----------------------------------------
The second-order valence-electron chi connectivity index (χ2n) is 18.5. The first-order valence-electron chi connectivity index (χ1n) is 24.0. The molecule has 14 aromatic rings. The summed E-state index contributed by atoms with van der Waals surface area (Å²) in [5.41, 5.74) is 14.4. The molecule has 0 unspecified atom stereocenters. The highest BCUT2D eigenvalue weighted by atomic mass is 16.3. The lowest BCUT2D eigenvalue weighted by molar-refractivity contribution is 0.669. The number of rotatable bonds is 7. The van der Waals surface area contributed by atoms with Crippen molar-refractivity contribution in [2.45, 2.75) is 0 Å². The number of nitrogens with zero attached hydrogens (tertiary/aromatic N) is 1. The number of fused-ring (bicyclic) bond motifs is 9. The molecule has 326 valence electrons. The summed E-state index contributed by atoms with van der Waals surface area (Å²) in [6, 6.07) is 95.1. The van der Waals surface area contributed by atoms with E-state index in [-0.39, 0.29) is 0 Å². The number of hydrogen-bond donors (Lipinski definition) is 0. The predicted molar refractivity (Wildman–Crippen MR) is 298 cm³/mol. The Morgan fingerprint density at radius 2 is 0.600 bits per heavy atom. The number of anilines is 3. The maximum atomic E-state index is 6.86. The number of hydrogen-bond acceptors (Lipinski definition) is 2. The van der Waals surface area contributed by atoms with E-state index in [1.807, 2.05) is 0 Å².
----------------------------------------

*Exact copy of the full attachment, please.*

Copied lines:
The second-order valence-electron chi connectivity index (χ2n) is 18.5. The first-order valence-electron chi connectivity index (χ1n) is 24.0. The molecule has 14 aromatic rings. The summed E-state index contributed by atoms with van der Waals surface area (Å²) in [5.41, 5.74) is 14.4. The molecule has 0 unspecified atom stereocenters. The highest BCUT2D eigenvalue weighted by atomic mass is 16.3. The lowest BCUT2D eigenvalue weighted by molar-refractivity contribution is 0.669. The number of rotatable bonds is 7. The van der Waals surface area contributed by atoms with Crippen molar-refractivity contribution in [2.45, 2.75) is 0 Å². The number of nitrogens with zero attached hydrogens (tertiary/aromatic N) is 1. The number of fused-ring (bicyclic) bond motifs is 9. The molecule has 326 valence electrons. The summed E-state index contributed by atoms with van der Waals surface area (Å²) in [6, 6.07) is 95.1. The van der Waals surface area contributed by atoms with E-state index in [-0.39, 0.29) is 0 Å². The number of hydrogen-bond donors (Lipinski definition) is 0. The predicted molar refractivity (Wildman–Crippen MR) is 298 cm³/mol. The Morgan fingerprint density at radius 2 is 0.600 bits per heavy atom. The number of anilines is 3. The maximum atomic E-state index is 6.86. The number of hydrogen-bond acceptors (Lipinski definition) is 2. The van der Waals surface area contributed by atoms with E-state index in [1.807, 2.05) is 0 Å².